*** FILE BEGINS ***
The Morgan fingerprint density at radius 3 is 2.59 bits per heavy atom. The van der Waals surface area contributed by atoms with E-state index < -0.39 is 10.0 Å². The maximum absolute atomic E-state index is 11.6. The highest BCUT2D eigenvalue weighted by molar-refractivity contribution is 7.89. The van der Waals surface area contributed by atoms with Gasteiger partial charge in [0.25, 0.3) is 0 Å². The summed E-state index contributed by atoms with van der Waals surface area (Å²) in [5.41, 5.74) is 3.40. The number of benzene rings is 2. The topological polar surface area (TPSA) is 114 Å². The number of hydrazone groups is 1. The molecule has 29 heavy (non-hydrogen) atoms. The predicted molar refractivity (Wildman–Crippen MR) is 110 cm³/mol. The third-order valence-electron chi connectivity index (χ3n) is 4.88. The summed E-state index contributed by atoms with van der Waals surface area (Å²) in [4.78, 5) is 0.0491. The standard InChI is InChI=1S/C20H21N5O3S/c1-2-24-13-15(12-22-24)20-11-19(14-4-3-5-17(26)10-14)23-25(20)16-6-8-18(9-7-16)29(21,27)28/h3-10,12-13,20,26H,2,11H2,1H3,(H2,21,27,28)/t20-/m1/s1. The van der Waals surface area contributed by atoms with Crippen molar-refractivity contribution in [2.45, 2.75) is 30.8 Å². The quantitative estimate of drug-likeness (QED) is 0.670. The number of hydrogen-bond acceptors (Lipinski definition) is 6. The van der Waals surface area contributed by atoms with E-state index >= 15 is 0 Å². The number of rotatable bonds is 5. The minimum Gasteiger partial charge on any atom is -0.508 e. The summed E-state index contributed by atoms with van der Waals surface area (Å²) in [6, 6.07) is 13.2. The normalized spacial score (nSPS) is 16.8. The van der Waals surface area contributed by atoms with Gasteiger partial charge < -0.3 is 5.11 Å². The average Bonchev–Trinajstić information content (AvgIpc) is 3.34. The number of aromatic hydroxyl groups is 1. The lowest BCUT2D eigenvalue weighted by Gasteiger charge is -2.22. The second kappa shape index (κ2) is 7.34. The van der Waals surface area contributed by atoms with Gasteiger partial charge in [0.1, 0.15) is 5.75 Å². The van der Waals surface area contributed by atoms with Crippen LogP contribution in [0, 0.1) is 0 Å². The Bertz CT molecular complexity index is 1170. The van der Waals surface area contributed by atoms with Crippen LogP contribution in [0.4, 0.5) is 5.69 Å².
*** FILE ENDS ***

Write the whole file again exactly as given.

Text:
The Morgan fingerprint density at radius 3 is 2.59 bits per heavy atom. The van der Waals surface area contributed by atoms with E-state index < -0.39 is 10.0 Å². The maximum absolute atomic E-state index is 11.6. The highest BCUT2D eigenvalue weighted by molar-refractivity contribution is 7.89. The van der Waals surface area contributed by atoms with Gasteiger partial charge in [0.25, 0.3) is 0 Å². The summed E-state index contributed by atoms with van der Waals surface area (Å²) in [5.41, 5.74) is 3.40. The number of benzene rings is 2. The topological polar surface area (TPSA) is 114 Å². The number of hydrazone groups is 1. The molecule has 29 heavy (non-hydrogen) atoms. The predicted molar refractivity (Wildman–Crippen MR) is 110 cm³/mol. The third-order valence-electron chi connectivity index (χ3n) is 4.88. The summed E-state index contributed by atoms with van der Waals surface area (Å²) in [4.78, 5) is 0.0491. The standard InChI is InChI=1S/C20H21N5O3S/c1-2-24-13-15(12-22-24)20-11-19(14-4-3-5-17(26)10-14)23-25(20)16-6-8-18(9-7-16)29(21,27)28/h3-10,12-13,20,26H,2,11H2,1H3,(H2,21,27,28)/t20-/m1/s1. The van der Waals surface area contributed by atoms with Crippen molar-refractivity contribution in [2.45, 2.75) is 30.8 Å². The quantitative estimate of drug-likeness (QED) is 0.670. The number of hydrogen-bond acceptors (Lipinski definition) is 6. The van der Waals surface area contributed by atoms with E-state index >= 15 is 0 Å². The number of rotatable bonds is 5. The minimum Gasteiger partial charge on any atom is -0.508 e. The summed E-state index contributed by atoms with van der Waals surface area (Å²) in [6, 6.07) is 13.2. The normalized spacial score (nSPS) is 16.8. The van der Waals surface area contributed by atoms with Gasteiger partial charge < -0.3 is 5.11 Å². The average Bonchev–Trinajstić information content (AvgIpc) is 3.34. The number of aromatic hydroxyl groups is 1. The lowest BCUT2D eigenvalue weighted by Gasteiger charge is -2.22. The second kappa shape index (κ2) is 7.34. The van der Waals surface area contributed by atoms with Gasteiger partial charge in [0.1, 0.15) is 5.75 Å². The van der Waals surface area contributed by atoms with Crippen LogP contribution in [0, 0.1) is 0 Å². The Bertz CT molecular complexity index is 1170. The van der Waals surface area contributed by atoms with Crippen LogP contribution in [0.4, 0.5) is 5.69 Å².